The Ohio Third Frontier Commission has approved a $1,127,873 award to Yellow Springs-based YSI Inc., Riehl Engineering and the University of Cincinnati for their "Advanced Modified Carbon Nanotube-Based Nutrient Sensor" project.
University of Cincinnati Distinguished Research Professor William Heineman, in the McMicken College of Arts & Sciences, Department of Chemistry, is officially part of the million-dollar team.
The project will produce an advanced nutrient sensor to enable critical monitoring of environmental waters for nitrate, which is a major pollutant associated with wastewaters and agricultural runoffs. Sensors are devices used to collect information about an environment, either remotely or by being located in the area being studied.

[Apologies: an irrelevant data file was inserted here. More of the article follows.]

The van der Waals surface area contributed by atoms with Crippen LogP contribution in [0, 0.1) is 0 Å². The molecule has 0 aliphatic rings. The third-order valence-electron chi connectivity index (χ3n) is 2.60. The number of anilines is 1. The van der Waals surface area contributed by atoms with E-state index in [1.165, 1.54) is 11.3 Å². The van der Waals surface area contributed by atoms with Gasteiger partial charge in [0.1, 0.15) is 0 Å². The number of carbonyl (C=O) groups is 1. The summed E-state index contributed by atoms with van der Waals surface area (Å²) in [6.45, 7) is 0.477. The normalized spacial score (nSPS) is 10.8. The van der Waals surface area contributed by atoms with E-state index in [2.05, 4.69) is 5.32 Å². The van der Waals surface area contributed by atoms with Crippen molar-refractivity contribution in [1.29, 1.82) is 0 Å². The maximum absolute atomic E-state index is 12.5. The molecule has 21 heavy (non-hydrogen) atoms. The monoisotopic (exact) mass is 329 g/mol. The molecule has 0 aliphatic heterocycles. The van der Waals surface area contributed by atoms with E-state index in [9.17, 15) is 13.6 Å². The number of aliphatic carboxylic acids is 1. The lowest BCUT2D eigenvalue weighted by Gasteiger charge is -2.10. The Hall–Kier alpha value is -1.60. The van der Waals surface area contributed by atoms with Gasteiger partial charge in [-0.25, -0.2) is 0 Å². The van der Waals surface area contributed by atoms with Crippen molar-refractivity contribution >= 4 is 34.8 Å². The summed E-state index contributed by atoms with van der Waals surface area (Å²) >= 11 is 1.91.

"The carbon nanotube-based sensor will be able to measure the nitrate in an extremely fast, sensitive way," explains Heineman. "The sensor will be a superior method of providing environmental quality control."
Nitrate is a chemical compound commonly found in fertilizers and formed by microbes that break down nitrogen-bearing plant residues in the soil. Storm water runoff washes these nitrates into streams and rivers. Nitrate, being a nutrient, feeds algae and other plants in the water. Too much nitrate causes growth surges, thus choking out the fish and other animals.
Nitrates that might be entering a community's drinking water must be monitored by industries as mandated by several requirements and regulations, such as National Pollutant Discharge Elimination System permits under the Clean Water Act, the Safe Drinking Water Act, and the Emergency Planning and Community Right to Know Act. Up until now, such monitoring has been cumbersome, with sensors being approximately the size of a 45-gallon can and weighing about 80 pounds.
Thanks to the work of the team, the new sensors that are currently in development will be about one-third the size of a pencil, and will
|Contact: Wendy Beckman|
University of Cincinnati